In the NYRB, Anita Desai reviews Great Soul: Mahatma Gandhi and His Struggle with India by Joseph Lelyveld.
Even in his lifetime the legend of Mahatma Gandhi had grown to such proportions that the man himself can be said to have disappeared as if into a dust storm. Joseph Lelyveld’s new biography sets out to find him. His subtitle alerts us that this is not a conventional biography in that he does not repeat the well-documented story of Gandhi’s struggle for India but rather his struggle with India, the country that exasperated, infuriated, and dismayed him, notwithstanding his love for it.
One might think that Gandhi’s legacy on the whole has been depicted negatively [by Lelyveld] and yet there is no denying Lelyveld’s deep sympathy with the man. The picture that emerges is of someone intensely human, with all the defects and weaknesses that suggests, but also a visionary with a profound social conscience and courage who gave the world a model for nonviolent revolution that is still inspiring. It was a model for revolution both on the vast political level and on the personal and domestic one: nothing was unimportant in Gandhi’s eyes, and nothing impossible. He set an almost impossibly high standard and struggled personally to meet it. So if it is all seen as ending in tragedy, it was, Lelyveld writes,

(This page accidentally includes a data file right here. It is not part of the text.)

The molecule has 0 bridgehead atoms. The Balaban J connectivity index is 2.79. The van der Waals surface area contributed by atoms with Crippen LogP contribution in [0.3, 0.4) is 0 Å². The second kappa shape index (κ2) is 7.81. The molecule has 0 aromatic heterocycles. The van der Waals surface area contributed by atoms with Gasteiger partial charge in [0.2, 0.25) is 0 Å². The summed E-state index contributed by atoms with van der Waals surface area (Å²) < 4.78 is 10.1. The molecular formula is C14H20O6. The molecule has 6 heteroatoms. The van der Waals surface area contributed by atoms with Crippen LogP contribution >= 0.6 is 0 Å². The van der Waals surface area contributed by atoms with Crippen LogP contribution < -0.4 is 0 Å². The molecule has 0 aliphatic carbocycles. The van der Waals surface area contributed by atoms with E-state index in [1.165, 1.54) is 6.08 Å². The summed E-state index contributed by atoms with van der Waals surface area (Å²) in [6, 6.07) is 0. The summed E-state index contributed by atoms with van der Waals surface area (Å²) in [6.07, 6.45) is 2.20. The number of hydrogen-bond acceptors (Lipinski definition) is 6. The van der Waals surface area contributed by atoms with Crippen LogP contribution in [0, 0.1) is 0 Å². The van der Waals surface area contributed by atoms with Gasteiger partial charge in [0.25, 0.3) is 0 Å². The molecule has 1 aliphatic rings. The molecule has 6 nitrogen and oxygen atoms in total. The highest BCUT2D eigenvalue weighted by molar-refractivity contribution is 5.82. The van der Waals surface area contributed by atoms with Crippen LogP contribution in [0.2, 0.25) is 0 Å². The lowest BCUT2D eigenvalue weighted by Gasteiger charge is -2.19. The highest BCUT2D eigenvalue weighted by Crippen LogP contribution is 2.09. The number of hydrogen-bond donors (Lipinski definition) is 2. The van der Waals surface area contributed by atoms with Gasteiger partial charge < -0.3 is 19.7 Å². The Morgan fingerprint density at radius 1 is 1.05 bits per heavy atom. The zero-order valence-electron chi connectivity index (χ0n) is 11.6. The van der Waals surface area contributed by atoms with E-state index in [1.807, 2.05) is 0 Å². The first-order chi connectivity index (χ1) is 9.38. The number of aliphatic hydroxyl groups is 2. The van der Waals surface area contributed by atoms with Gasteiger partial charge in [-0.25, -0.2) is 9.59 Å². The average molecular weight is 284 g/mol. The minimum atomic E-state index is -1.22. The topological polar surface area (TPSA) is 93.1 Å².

not because he was assassinated, nor because his noblest qualities inflamed the hatred in his killer’s heart. The tragic element is that he was ultimately forced, like Lear, to see the limits of his ambition to remake his world.